Appleton's Cyclopedia of American Biography, edited by James
Grant Wilson, John Fiske and Stanley L. Klos. Six volumes, New York: D. Appleton
and Company, 1887-1889 and 1999. Virtualology.com warns that these 19th Century
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GALLITZIN, Demetrius Augustine, clergyman, born in the Hague,
Holland, 22 December 1770, died in Loretto, Cambria County, Pennsylvania, 6 May,
1841. His father was Russian ambassador to Holland. The Gallitzin family was one
of the oldest and noblest in Russia, and had always exercised a great and
sometimes a controlling influence in the affairs of that country. The mother of
the young prince was a daughter of Field-Marshal Count yon Schmettau, one of the
favorite generals of Frederick the Great. Both father and mother were admirers
of Voltaire and Diderot, and their son was brought up without religious
In 1786 the princess, after a severe illness,
returned to the Roman Catholic Church, of which she had once been a member. A
year afterward Demetrius also became a Christian, taking the name of Augustine
on his conversion. He served as aide-de-camp to the Austrian general, Van Lilien,
in 1792, in the first campaign against France. Before its close he was
dismissed, the Austrian government having decided to discharge foreign officers.
His parents now wished him to travel, and the
unsettled state of the continent determined them to send Demetrius to the United
States. The Reverend Felix Brosius was appointed his tutor. To avoid the
inconvenience of rank, he took the name of Augustine Sehmettau, which was
afterward Americanized into Smith, and was borne by him for some time after his
ordination. Supplied with letters of introduction from the prince-bishops of
Hildesheim and Paderborn to Bishop Carroll, to whom his mother confided him, he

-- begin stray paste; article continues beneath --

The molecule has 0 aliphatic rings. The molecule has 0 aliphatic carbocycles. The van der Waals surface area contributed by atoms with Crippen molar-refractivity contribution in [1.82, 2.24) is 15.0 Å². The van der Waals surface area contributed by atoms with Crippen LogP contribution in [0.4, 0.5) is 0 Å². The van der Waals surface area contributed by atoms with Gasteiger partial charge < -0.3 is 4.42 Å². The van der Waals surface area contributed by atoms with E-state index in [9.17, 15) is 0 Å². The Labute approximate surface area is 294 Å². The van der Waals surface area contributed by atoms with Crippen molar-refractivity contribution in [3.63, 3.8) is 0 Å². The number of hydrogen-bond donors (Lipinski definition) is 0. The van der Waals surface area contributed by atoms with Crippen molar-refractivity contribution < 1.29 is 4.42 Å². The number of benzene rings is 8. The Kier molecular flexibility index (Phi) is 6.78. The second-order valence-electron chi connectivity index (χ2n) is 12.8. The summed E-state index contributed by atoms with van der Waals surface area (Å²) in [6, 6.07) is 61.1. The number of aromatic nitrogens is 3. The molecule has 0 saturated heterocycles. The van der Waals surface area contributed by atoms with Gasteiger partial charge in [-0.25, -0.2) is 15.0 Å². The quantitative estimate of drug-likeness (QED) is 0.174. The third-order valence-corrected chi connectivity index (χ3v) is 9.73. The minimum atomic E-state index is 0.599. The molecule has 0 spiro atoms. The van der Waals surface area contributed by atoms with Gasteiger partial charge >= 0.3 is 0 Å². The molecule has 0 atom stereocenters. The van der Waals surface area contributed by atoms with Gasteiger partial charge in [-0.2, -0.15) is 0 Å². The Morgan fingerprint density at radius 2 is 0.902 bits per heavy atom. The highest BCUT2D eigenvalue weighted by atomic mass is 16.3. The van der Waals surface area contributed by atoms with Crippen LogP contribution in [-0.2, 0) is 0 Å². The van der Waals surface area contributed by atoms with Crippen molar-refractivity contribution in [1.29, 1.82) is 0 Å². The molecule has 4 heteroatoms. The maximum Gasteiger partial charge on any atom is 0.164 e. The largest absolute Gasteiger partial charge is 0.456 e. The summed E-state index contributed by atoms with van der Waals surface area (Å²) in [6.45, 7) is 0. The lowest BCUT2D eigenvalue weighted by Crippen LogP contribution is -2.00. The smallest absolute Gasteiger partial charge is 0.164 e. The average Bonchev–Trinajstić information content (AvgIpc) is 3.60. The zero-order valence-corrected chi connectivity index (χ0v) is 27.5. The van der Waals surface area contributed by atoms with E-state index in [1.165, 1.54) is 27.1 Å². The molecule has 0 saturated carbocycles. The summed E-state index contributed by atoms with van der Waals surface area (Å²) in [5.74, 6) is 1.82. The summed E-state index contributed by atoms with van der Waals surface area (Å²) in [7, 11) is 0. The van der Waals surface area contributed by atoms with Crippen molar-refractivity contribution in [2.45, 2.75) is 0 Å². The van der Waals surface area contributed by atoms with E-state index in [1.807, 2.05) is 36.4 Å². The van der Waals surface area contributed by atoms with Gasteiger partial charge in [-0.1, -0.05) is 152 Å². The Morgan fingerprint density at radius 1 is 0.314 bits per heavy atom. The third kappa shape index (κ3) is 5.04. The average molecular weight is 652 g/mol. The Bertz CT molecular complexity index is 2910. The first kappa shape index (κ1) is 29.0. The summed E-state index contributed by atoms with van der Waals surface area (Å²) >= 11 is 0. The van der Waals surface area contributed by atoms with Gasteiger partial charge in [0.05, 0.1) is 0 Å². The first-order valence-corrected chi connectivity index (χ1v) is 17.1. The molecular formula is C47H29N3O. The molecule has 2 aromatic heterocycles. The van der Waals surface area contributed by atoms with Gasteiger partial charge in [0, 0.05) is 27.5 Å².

sailed from Rotterdam, 18 August, 1792.
He arrived in Baltimore on 28 October, shortly
afterward expressed a wish to become a priest, and entered the seminary of St.
Sulpice, Baltimore, with this intention. Both his parents were dissatisfied with
his choice, and his father, who had procured him a commission in the Russian
army, begged him to come home, saying that his becoming a priest would of itself
prevent his succession to the family inheritance.
The young prince, however, persevered, and was
ordained on 18 March, 1795. He was the second priest, ordained in the United
States, and the first who received holy orders in this country, as the Reverend
Theodore Bazin had been made deacon in France before coming to America. Desiring
to remain in the seminary, Father Gallitzin, or Father Smith, as he was then
called, became a member of the order of Sulpicians. But Bishop Carroll, with a
view to recruiting his health, sent him to the mission at Port Tobacco. Finding
that he was not improving, the bishop directed him to go to the extensive
mission of which Conewago was the centre, and at which his friend, Father
Brosius, then was.
His reply to the bishop was of such a
character as to call forth a severe reprimand and a summons to Baltimore. Here
he was placed in charge of all the German Catholics of the City. In 1796 he
entered on the Conewago mission, residing in Taneytown, and visiting several
places in Maryland and Pennsylvania. The zeal of the young priest was not always